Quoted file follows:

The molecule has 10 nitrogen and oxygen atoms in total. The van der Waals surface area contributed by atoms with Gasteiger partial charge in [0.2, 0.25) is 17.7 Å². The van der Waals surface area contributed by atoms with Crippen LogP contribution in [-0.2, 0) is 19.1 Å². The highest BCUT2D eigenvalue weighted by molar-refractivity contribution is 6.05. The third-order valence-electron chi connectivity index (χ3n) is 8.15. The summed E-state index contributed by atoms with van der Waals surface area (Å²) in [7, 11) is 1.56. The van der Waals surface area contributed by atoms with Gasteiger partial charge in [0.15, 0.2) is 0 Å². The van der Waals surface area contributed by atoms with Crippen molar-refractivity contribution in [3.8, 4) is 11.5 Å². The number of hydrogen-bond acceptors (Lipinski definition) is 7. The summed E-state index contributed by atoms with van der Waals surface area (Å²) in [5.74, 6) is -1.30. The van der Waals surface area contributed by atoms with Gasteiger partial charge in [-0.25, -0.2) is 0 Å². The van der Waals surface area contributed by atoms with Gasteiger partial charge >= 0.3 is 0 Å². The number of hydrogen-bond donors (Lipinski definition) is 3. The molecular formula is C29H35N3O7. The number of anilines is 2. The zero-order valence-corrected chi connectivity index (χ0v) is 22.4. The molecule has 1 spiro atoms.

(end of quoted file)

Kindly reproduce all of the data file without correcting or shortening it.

The molecule has 10 nitrogen and oxygen atoms in total. The van der Waals surface area contributed by atoms with Gasteiger partial charge in [0.2, 0.25) is 17.7 Å². The van der Waals surface area contributed by atoms with Crippen LogP contribution in [-0.2, 0) is 19.1 Å². The highest BCUT2D eigenvalue weighted by molar-refractivity contribution is 6.05. The third-order valence-electron chi connectivity index (χ3n) is 8.15. The summed E-state index contributed by atoms with van der Waals surface area (Å²) in [7, 11) is 1.56. The van der Waals surface area contributed by atoms with Gasteiger partial charge in [0.15, 0.2) is 0 Å². The van der Waals surface area contributed by atoms with Crippen molar-refractivity contribution in [3.8, 4) is 11.5 Å². The number of hydrogen-bond acceptors (Lipinski definition) is 7. The summed E-state index contributed by atoms with van der Waals surface area (Å²) in [5.74, 6) is -1.30. The van der Waals surface area contributed by atoms with Gasteiger partial charge in [-0.25, -0.2) is 0 Å². The van der Waals surface area contributed by atoms with Gasteiger partial charge >= 0.3 is 0 Å². The number of hydrogen-bond donors (Lipinski definition) is 3. The molecular formula is C29H35N3O7. The number of anilines is 2. The zero-order valence-corrected chi connectivity index (χ0v) is 22.4. The molecule has 1 spiro atoms.